BEIRUT: Dozens of Lebanese and Syrian activists rallied in the Beirut district of Hamra Monday in honor of protesters killed in demonstrations in Syria, while less than two blocks away, demonstrators chanted slogans supporting Syrian President Bashar Assad.
After receiving reports that simultaneous pro- and anti-Syrian regime rallies were planned for Hamra, the Lebanese Army deployed next to the country’s Central Bank to keep the opposing groups separate, preventing potential clashes.
“This is a moment of true reconciliation between the Lebanese and Syrian people, who have both been harmed by the Assad regime’s oppression,” a Lebanese activist, Carmen, told the Daily Star.
The anti-Syrian regime gathering, organized through a Facebook page called “Silent stand to honor the martyrs of Syria,” was the largest gathering held in Beirut in solidarity with the Syrian demonstrators since the start of popular protests there in March. Similar to the previous gatherings, however, Monday’s demonstration was countered by an opposing pro-Syrian regime gathering.
Carmen, who declined to give her last name, said that the demonstrators in Syria are being targeted in the same way that the Lebanese were targeted by members of Syrian intelligence almost six years ago.
When asked about those protesting in support of Assad’s regime, an activist standing next to Carmen said that it is “sad that Syrian laborers are being abused by elements of the Syrian regime in Lebanon.”
Since the beginning of the popular uprising in Syria, the Syrian security forces have carried out a crackdown on anti-regime protesters, bringing the death toll to nearly 1,000, according to human rights groups.
However, according to Haitham Dirani, Lebanese Baath Party official at the pro-regime rally, the crackdown by the Syrian security forces is necessary to protect Syria from foreign-backed attempts at a revolution. “Syrians are not demonstrating in Syria … those are armed gangs who want to incite strife in Syria and target President Assad,” Dirani added.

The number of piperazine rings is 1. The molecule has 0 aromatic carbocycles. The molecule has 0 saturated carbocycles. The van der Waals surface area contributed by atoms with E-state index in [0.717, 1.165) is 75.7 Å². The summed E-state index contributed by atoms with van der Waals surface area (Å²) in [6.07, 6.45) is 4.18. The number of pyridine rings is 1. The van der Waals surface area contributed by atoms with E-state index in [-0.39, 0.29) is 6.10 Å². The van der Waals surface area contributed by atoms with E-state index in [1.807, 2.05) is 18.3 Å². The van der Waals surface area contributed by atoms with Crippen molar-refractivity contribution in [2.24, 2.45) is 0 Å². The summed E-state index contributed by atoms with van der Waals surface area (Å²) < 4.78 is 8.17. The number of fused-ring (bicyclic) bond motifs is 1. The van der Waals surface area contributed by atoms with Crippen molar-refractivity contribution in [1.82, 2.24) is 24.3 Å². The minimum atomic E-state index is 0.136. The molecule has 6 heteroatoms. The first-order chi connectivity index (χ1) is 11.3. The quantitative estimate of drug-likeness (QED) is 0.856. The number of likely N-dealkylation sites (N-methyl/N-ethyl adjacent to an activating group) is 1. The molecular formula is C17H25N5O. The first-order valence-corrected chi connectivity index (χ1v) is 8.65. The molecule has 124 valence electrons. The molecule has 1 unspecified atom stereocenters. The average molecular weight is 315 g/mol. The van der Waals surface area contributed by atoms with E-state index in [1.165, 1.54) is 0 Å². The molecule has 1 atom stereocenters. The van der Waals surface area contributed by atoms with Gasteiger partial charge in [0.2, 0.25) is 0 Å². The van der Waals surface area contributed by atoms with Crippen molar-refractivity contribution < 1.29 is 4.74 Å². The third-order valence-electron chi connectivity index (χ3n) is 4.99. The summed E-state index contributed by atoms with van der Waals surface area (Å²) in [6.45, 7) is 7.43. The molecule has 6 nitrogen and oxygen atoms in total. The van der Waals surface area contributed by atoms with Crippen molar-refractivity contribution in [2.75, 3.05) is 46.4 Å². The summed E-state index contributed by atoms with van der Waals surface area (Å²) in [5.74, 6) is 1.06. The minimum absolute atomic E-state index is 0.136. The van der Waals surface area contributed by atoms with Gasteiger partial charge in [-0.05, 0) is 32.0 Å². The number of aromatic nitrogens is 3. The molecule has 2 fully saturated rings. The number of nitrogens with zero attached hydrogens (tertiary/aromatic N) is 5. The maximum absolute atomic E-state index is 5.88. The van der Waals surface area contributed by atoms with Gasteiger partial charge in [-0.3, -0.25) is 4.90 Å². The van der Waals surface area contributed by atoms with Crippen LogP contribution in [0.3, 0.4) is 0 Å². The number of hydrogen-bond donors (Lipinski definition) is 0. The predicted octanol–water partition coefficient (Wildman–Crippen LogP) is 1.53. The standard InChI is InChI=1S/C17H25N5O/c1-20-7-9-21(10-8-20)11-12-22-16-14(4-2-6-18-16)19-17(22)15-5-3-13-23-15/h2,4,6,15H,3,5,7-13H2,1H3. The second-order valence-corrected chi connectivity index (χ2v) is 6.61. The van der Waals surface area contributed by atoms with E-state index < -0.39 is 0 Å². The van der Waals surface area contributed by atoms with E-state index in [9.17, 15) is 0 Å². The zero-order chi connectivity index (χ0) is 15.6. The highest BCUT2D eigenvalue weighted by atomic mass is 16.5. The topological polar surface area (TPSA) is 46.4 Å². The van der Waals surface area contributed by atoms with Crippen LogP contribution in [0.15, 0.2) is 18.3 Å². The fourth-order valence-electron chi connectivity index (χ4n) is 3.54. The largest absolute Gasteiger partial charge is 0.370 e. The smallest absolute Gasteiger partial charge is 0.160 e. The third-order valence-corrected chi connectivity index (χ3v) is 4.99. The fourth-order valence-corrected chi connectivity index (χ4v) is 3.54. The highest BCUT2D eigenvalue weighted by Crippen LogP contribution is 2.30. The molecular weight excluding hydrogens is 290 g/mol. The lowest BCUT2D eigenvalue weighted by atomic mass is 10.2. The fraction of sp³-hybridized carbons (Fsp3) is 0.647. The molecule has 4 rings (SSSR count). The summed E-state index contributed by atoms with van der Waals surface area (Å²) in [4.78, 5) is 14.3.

Surrounded by a crowd of Syrian workers, Dirani told The Daily Star that they had gathered to prevent any anti-regime demonstrations in Hamra.
“We are here to ban any wrong opinions, which could harm the Syrian-Lebanese relations,” said Dirani.
But anti-regime activists denied that a rally in solidarity with the Syrian people would harm bilateral relations between the two countries. “No movement or rally can harm bilateral relations more than the harm caused by the Syrian regime,” said journalist Wajih Ajouz. According to Ajouz, it is a duty for all Lebanese to stand in solidarity with the Syrian people in times of crisis. “We are here to stand by the people in Syria who are being subjected to oppression and murder,” 23-year-old Ajouz added.
Activist and promotion producer, Panos Aprahamian, agreed with Ajouz and said that relations between the two countries “are pretty harmed already.”
“All parties in Lebanon who brag about liberty and freedom should take a stand against the crimes being perpetrated in Syria,” said Aprahamian.
As the Lebanese Army remained vigilant during both camps’ rallies, pro-regime demonstrators held posters of Assad, as activists on the other side raised banners that read “Freedom will come despite the ongoing massacre.”
Most of the pro-regime demonstrators were Syrian, but some Syrians joined the Lebanese activists in their rally Monday. “We’ve come here to thank Lebanese for their stance in solidarity with the Syrian people,” said Kadar Piry, a Syrian Kurdish activist from Qamishli in northeastern Syria.
After three months of constant protests in Syria, Piry called on the Syrian people to remain peaceful and continue their rightful demonstrations across the country.
(The Daily Star :: Lebanon News :: http://www.dailystar.com.lb)